Sen. Richard Burr surrendered his cell phone to the FBI on Wednesday as part of a Justice Department probe into stock transactions he made ahead of the sharp market downturn sparked by concerns over the coronavirus, a senior DOJ official has confirmed.
The phone was turned over after a warrant was served on the North Carolina Republican’s lawyer, the official said. Use of the warrant had been signed off at the highest levels of the Justice Department, as is protocol, according to the source.
The Senate-issued cell phone was Burr’s primary device and investigators have asked Apple for information from Burr’s iCloud backup, according to a person familiar with the investigation.
The Los Angeles Times first reported the seizure on Wednesday. A law enforcement official told the newspaper that Burr turned over his phone after agents served a search warrant at his home in the Washington area.
The warrant and subsequent cell phone seizure mark a notable step in the probe into whether Burr sought to profit from information he obtained in nonpublic briefings about the virus’s spread. CNN has reached out to Burr, his attorney, the Justice Department and the FBI for comment. White House press secretary Kayleigh McEnany referred reporter inquiries to Burr’s office on Thursday.
Burr, who leads the Senate Intelligence Committee, has been scrutinized for selling up to $1.7 million in stocks in February after he received closed-door briefings about the virus before the market began trending downward.
He has denied any wrongdoing – saying he made the trades based solely on public information, not information he received from the committee – and he asked the Senate Ethics Committee to review the sales after they were made public.
Still, he’s faced lingering public scrutiny from his sales – which represent a sizable share of his portfolio of stocks, according to his latest Senate financial disclosure documents, filed in May 2019, although exact numbers aren’t possible because lawmakers report trades only as a range of dollar values.
Burr’s fellow Republican senator from North Carolina, Thom Tillis, reiterated his previous comments that Burr needs to explain his actions.
“Well, I think that that’s something that, as they worked out with Menendez, is something between Senator Burr and the leader. I do believe, as I said before, he owes us all an explanation and I was well aware of the fact that an investigation is moving forward. We just need to see where the investigation ends,” Tillis, who is up for reelection, told radio host Hugh Hewitt Thursday in response to a question about whether it would be appropriate for Burr to remain chairman of the Senate Intelligence Committee.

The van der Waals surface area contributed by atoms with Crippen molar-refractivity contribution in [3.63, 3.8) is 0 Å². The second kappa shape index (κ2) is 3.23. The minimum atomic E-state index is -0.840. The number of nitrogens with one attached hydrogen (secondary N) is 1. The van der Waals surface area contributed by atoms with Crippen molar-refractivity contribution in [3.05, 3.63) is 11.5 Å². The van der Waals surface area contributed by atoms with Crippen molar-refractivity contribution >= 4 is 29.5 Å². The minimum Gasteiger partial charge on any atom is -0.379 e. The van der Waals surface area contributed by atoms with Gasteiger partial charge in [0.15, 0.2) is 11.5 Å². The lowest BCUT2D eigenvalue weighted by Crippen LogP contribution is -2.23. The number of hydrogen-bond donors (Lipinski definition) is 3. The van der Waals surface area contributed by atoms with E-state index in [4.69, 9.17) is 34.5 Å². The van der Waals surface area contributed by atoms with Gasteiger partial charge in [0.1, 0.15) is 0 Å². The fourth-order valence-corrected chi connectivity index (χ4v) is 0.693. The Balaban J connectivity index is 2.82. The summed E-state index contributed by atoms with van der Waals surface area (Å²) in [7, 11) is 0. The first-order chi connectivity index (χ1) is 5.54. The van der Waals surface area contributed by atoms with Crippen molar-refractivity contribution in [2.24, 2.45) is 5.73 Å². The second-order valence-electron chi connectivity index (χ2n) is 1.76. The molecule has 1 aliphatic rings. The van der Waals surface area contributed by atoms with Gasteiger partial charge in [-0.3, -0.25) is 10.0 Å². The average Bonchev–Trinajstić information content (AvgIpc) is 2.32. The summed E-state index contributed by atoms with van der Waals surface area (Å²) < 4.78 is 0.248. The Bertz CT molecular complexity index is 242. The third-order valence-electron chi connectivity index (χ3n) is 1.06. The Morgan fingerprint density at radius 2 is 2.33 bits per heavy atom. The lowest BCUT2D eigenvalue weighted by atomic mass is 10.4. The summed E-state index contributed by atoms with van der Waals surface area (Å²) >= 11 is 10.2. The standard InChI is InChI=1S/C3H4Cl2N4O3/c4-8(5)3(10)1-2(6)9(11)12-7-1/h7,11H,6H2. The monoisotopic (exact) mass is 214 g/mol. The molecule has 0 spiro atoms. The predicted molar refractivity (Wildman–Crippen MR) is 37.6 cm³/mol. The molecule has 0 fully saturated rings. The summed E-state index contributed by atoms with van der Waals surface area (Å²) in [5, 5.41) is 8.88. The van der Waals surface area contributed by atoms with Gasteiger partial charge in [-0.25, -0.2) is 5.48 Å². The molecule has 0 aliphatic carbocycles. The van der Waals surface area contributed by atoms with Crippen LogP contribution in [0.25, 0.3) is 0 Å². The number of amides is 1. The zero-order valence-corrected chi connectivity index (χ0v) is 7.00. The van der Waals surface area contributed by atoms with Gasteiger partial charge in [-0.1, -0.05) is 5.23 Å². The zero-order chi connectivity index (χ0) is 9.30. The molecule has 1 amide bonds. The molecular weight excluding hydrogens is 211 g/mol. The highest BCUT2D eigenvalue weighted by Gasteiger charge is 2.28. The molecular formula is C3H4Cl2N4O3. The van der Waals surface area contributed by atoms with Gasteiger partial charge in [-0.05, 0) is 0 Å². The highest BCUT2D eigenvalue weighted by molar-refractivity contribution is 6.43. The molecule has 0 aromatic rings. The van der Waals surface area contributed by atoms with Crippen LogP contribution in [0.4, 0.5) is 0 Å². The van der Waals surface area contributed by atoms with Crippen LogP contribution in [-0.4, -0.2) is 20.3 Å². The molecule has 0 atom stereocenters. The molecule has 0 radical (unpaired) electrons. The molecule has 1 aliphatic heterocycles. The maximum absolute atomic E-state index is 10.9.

Sen. Bob Menendez of New Jersey had to step down as the top Democrat on the Senate Foreign Relations Committee while he was investigated and ultimately found not guilty of corruption charges. Senate Majority Leader Mitch McConnell did not respond to a question Thursday morning about whether Burr should remain chairman.
Several other senators from both parties also sold and bought stock ahead of the market downturn that resulted from the pandemic, although it’s not clear who else the Justice Department may be looking at.
Congress passed the Stock Act in 2012, which made it illegal for lawmakers to use inside information for financial benefit. Under insider trading laws, prosecutors would need to prove the lawmakers had traded based on material nonpublic information they had received in violation of a duty to keep it confidential.
Additionally, CNN reported earlier this month that Burr’s brother-in-law, Gerald Fauth, sold a half-dozen stocks for as much as $280,000 on the same day in February that Burr did.
Burr, however, denies he coordinated his trading with his brother-in-law that day and declined to discuss the controversy when asked whether he had been in touch with the Justice Department or the Ethics panel last week.
“I’m not addressing it at all,” he said. “Let’s let these things play out.”
This story has been updated to include additional reporting and reaction.
CNN’s Jeremy Herb, Kara Scannell, Ted Barrett, Ali Zaslav, Manu Raju and Devan Cole contributed to this report.